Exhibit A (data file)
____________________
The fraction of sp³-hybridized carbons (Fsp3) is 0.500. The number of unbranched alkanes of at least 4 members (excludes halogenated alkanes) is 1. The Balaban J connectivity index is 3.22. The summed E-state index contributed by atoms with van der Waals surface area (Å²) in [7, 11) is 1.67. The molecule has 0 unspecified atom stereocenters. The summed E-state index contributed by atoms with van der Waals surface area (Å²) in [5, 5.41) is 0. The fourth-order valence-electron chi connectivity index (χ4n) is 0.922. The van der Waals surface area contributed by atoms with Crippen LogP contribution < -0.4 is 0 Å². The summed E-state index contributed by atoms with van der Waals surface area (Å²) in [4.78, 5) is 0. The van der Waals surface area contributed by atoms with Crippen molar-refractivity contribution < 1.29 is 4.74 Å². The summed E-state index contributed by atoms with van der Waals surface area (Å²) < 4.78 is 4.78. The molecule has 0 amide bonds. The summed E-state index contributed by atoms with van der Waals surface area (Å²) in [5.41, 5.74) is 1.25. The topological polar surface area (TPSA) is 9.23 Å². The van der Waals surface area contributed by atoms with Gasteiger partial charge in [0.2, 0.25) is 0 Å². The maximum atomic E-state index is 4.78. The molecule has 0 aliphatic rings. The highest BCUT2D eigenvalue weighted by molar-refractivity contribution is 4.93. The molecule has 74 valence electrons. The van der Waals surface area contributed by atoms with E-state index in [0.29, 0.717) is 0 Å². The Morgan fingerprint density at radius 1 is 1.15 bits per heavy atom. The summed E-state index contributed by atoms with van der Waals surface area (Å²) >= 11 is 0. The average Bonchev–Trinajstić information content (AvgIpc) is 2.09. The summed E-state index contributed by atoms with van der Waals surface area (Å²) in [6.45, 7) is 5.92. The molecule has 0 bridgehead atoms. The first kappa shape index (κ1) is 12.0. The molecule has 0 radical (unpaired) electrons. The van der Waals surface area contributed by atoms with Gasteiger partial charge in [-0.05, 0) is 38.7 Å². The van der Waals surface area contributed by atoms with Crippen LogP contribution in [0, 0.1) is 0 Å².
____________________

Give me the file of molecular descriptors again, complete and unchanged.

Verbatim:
The fraction of sp³-hybridized carbons (Fsp3) is 0.500. The number of unbranched alkanes of at least 4 members (excludes halogenated alkanes) is 1. The Balaban J connectivity index is 3.22. The summed E-state index contributed by atoms with van der Waals surface area (Å²) in [7, 11) is 1.67. The molecule has 0 unspecified atom stereocenters. The summed E-state index contributed by atoms with van der Waals surface area (Å²) in [5, 5.41) is 0. The fourth-order valence-electron chi connectivity index (χ4n) is 0.922. The van der Waals surface area contributed by atoms with Crippen LogP contribution < -0.4 is 0 Å². The summed E-state index contributed by atoms with van der Waals surface area (Å²) in [4.78, 5) is 0. The van der Waals surface area contributed by atoms with Crippen molar-refractivity contribution < 1.29 is 4.74 Å². The summed E-state index contributed by atoms with van der Waals surface area (Å²) < 4.78 is 4.78. The molecule has 0 amide bonds. The summed E-state index contributed by atoms with van der Waals surface area (Å²) in [5.41, 5.74) is 1.25. The topological polar surface area (TPSA) is 9.23 Å². The van der Waals surface area contributed by atoms with Gasteiger partial charge in [0.2, 0.25) is 0 Å². The maximum atomic E-state index is 4.78. The molecule has 0 aliphatic rings. The highest BCUT2D eigenvalue weighted by molar-refractivity contribution is 4.93. The molecule has 74 valence electrons. The van der Waals surface area contributed by atoms with E-state index in [0.29, 0.717) is 0 Å². The Morgan fingerprint density at radius 1 is 1.15 bits per heavy atom. The summed E-state index contributed by atoms with van der Waals surface area (Å²) >= 11 is 0. The average Bonchev–Trinajstić information content (AvgIpc) is 2.09. The summed E-state index contributed by atoms with van der Waals surface area (Å²) in [6.45, 7) is 5.92. The molecule has 0 bridgehead atoms. The first kappa shape index (κ1) is 12.0. The molecule has 0 radical (unpaired) electrons. The van der Waals surface area contributed by atoms with Gasteiger partial charge in [-0.05, 0) is 38.7 Å². The van der Waals surface area contributed by atoms with Crippen LogP contribution in [0, 0.1) is 0 Å².